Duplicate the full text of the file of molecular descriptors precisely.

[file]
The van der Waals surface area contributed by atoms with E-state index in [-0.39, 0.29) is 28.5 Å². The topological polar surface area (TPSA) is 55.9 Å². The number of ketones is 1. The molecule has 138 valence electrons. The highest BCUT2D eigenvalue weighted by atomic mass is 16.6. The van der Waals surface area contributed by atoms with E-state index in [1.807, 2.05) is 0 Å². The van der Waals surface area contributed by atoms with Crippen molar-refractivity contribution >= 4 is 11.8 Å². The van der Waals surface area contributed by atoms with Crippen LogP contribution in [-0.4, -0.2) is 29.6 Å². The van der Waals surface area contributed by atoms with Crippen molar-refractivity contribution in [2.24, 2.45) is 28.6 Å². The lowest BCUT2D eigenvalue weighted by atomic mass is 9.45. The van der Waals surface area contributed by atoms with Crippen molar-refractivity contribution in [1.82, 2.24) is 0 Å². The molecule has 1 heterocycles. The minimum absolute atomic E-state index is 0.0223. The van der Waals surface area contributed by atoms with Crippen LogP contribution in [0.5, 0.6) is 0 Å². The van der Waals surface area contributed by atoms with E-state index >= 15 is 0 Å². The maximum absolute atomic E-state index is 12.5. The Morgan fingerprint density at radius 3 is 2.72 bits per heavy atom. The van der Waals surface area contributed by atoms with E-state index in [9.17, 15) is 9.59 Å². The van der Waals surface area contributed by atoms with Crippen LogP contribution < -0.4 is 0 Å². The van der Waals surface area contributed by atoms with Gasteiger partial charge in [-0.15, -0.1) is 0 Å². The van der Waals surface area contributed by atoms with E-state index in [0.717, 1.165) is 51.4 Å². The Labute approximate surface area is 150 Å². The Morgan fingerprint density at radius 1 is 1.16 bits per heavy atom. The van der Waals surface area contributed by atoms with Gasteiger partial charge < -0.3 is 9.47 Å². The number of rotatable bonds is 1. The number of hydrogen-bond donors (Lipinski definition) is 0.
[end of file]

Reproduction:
The van der Waals surface area contributed by atoms with E-state index in [-0.39, 0.29) is 28.5 Å². The topological polar surface area (TPSA) is 55.9 Å². The number of ketones is 1. The molecule has 138 valence electrons. The highest BCUT2D eigenvalue weighted by atomic mass is 16.6. The van der Waals surface area contributed by atoms with E-state index in [1.807, 2.05) is 0 Å². The van der Waals surface area contributed by atoms with Crippen molar-refractivity contribution >= 4 is 11.8 Å². The van der Waals surface area contributed by atoms with Crippen LogP contribution in [-0.4, -0.2) is 29.6 Å². The van der Waals surface area contributed by atoms with Crippen molar-refractivity contribution in [2.24, 2.45) is 28.6 Å². The lowest BCUT2D eigenvalue weighted by atomic mass is 9.45. The van der Waals surface area contributed by atoms with Crippen molar-refractivity contribution in [1.82, 2.24) is 0 Å². The molecule has 1 heterocycles. The minimum absolute atomic E-state index is 0.0223. The van der Waals surface area contributed by atoms with Crippen LogP contribution in [0.5, 0.6) is 0 Å². The van der Waals surface area contributed by atoms with E-state index >= 15 is 0 Å². The maximum absolute atomic E-state index is 12.5. The Morgan fingerprint density at radius 3 is 2.72 bits per heavy atom. The van der Waals surface area contributed by atoms with E-state index in [9.17, 15) is 9.59 Å². The van der Waals surface area contributed by atoms with Crippen LogP contribution < -0.4 is 0 Å². The van der Waals surface area contributed by atoms with Gasteiger partial charge in [-0.15, -0.1) is 0 Å². The van der Waals surface area contributed by atoms with E-state index in [0.717, 1.165) is 51.4 Å². The Labute approximate surface area is 150 Å². The Morgan fingerprint density at radius 1 is 1.16 bits per heavy atom. The van der Waals surface area contributed by atoms with Gasteiger partial charge < -0.3 is 9.47 Å². The number of rotatable bonds is 1. The number of hydrogen-bond donors (Lipinski definition) is 0.